Coronavirus: UN health agency moves fast to tackle ‘infodemic’; Guterres warns against stigmatization

Man Yi Emergency room nurses wear face masks at Second People’s Hospital of Shenzhen in China.

This article is brought to you in association with the United Nations.


The World Health Organization (WHO) has taken steps to ensure that the coronavirus epidemic that has claimed hundreds of lives in central China does not spark a dangerous social media “infodemic” fuelled by false information.

And in the face of concerns that people of Chinese descent are being discriminated against as fears grow over the spread of the disease, UN chief António Guterres called for international solidarity and an end to any ill-founded discrimination of the outbreak’s victims.

‘Cloud’ rumours false

WHO Director of Global Infectious Hazard Preparedness, Sylvie Briand, told journalists in Geneva on Tuesday that the agency has already moved fast to dispel an online rumour that the virus can be caught from an infectious “cloud”:

“People had suddenly the impression that the virus was in the air and…there is this cloud of virus” that can cause infection, she said. “This is not the situation. Currently the virus is transmitted through droplets and you need a close contact to be infected…So we try to clarify what we know about the science – what is still unknown – and provide recommendations that can help people to protect themselves and their families.”

Dr Briand’s comments echo those of WHO Director-General, Tedros Adhanom Ghebreyesus, who on Monday said that the agency was working with major internet platforms to ensure that WHO’s information about the coronavirus appears first in online searches.

To date, the respiratory illness has claimed 425 lives, according to WHO; there are more than 20,000 reported cases in China and 158 cases outside the country.

In an appeal for global cooperation to combat the phenomenon, Dr Briand said it was important not to censor information, but rather communicate what is known about the virus, and what is not known.

She said that those most at risk were those with reduced immunity because of underlying illnesses such as cancer and other chronic illnesses, in addition to senior citizens.

In the two weeks since the virus was declared a global health emergency by the WHO’s Emergency Committee, Dr Briand said there is no evidence that the virus has mutated significantly.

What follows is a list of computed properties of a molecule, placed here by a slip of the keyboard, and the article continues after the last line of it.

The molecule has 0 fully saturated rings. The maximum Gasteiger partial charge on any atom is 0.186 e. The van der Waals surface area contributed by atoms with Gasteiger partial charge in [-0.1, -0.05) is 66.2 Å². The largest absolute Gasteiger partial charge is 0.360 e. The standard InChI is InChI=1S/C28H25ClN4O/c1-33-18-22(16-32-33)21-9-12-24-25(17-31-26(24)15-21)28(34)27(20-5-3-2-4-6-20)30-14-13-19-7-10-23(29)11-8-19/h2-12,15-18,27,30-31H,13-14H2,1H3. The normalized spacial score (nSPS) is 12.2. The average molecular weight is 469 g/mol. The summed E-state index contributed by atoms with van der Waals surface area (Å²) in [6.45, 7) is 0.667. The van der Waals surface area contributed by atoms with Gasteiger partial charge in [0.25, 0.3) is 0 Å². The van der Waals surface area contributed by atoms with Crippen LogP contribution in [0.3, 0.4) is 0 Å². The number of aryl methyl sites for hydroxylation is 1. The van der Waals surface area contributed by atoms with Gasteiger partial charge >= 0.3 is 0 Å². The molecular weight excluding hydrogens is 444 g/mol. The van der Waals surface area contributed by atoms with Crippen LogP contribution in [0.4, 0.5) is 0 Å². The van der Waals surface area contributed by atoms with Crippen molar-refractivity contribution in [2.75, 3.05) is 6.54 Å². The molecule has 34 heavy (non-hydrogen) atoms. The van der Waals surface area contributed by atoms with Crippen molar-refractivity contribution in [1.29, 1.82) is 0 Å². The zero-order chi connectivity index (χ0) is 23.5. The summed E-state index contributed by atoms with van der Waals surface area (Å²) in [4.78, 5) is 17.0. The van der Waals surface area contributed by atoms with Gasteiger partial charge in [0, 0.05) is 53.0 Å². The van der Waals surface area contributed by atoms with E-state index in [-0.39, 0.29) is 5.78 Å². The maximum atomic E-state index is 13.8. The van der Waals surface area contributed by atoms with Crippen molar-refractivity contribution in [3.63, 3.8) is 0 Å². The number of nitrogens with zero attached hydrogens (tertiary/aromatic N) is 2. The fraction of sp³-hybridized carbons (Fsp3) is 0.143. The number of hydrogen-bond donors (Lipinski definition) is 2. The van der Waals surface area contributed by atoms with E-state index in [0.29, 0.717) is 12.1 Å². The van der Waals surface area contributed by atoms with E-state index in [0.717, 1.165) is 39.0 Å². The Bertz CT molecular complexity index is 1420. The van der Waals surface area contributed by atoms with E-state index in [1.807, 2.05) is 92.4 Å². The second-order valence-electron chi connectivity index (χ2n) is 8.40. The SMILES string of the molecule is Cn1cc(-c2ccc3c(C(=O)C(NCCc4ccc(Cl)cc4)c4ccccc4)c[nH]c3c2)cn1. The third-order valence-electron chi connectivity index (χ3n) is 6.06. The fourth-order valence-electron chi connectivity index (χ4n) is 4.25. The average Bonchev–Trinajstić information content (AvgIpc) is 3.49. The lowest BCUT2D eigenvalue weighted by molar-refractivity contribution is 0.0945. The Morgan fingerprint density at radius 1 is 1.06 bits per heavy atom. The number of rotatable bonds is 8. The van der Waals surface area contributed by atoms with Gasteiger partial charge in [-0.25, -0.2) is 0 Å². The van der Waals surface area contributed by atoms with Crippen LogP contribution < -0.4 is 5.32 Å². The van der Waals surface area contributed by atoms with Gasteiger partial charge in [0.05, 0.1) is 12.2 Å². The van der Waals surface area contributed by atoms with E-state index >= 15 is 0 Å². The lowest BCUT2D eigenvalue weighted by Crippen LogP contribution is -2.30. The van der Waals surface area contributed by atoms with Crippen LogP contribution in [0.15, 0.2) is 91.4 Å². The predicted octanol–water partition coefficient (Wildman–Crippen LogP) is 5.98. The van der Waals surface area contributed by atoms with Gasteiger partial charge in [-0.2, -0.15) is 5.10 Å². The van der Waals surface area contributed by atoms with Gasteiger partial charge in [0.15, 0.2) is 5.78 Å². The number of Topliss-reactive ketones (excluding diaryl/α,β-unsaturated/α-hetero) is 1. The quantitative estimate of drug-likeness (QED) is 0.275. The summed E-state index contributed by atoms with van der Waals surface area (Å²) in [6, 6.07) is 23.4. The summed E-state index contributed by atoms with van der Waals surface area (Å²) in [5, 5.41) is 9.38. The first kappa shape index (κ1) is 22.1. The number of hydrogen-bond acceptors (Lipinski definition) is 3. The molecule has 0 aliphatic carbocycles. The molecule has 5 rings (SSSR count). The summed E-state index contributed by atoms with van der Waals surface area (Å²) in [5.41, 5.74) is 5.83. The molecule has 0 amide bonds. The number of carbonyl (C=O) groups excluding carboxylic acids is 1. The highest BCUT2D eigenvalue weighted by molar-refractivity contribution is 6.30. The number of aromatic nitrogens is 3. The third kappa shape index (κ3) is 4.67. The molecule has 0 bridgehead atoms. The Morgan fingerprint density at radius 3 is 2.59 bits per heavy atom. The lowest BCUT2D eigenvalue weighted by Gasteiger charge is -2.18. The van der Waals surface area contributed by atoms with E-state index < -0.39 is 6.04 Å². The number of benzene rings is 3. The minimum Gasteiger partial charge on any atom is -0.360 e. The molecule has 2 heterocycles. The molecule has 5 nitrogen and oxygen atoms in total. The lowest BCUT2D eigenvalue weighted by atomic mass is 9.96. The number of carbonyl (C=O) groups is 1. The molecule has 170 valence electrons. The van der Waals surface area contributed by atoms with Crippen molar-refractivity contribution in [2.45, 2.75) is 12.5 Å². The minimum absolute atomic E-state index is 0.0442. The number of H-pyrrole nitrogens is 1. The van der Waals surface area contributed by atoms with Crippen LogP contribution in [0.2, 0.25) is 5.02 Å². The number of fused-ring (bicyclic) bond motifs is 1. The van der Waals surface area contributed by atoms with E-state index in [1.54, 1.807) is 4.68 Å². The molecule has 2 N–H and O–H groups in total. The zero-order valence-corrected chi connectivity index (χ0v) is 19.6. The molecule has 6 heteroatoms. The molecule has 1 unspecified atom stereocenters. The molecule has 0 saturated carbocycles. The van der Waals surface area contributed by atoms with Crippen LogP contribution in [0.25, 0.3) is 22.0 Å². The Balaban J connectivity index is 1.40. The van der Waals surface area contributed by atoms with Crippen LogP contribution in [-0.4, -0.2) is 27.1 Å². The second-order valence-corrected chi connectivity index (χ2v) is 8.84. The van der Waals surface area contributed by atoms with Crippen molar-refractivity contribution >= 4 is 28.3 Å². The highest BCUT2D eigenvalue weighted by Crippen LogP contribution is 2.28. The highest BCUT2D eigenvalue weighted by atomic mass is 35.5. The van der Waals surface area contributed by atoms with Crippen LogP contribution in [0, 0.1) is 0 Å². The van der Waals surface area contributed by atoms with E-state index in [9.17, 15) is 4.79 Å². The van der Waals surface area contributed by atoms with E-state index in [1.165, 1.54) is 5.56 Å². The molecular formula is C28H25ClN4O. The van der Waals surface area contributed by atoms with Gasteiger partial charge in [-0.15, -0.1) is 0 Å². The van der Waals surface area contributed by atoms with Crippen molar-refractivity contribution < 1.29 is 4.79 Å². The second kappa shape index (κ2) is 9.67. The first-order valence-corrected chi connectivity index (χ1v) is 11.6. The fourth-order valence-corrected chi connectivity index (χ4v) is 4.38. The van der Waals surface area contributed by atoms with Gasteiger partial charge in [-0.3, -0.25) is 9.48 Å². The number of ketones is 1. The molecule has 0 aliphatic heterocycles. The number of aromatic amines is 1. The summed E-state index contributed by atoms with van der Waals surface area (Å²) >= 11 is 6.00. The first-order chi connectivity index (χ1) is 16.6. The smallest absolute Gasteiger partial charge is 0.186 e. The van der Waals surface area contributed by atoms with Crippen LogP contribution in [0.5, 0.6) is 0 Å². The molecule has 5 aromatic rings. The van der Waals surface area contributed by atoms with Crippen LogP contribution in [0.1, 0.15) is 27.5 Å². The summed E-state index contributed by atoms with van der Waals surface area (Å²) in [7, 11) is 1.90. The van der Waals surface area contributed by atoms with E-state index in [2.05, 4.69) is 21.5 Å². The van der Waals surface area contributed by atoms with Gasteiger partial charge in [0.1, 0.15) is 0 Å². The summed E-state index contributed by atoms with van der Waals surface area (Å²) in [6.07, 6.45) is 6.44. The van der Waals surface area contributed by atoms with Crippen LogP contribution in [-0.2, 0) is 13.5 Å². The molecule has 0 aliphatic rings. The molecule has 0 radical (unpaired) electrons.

Too early to assess full threat

It was also too soon to assess how dangerous the virus is, she added, reiterating the WHO’s advice that handwashing and wearing facemasks when coming into contact with infected individuals, remain the recommended practice.

Highlighting the willingness of the Chinese authorities to tackle the outbreak, Dr Briand said that scientists were keen to get more information on those who had died.

This would to help understand the key underlying health conditions that put people at risk, she said, adding that researchers are currently focusing on pregnant women and young children to see if infection patterns were similar to influenza.

Guterres urges strong support for China, other nations

In a press conference at UN Headquarters in New York on Tuesday, UN Secretary-General António Guterres said WHO had decided on declaring the global emergency over the new coronavirus “at the right moment” and had been very active in lending support to China and other countries grappling with cases.

“We are trying to mobilize our best capacities and best resources” he told journalists, adding that no UN staff member has so far been infected.

He urged “a strong feeling of international solidarity, a strong feeling of support to China in these difficult circumstances and all the countries that might be impacted, and a strong concern to avoid the stigmatization of people that are innocent, and victims of the situation.”

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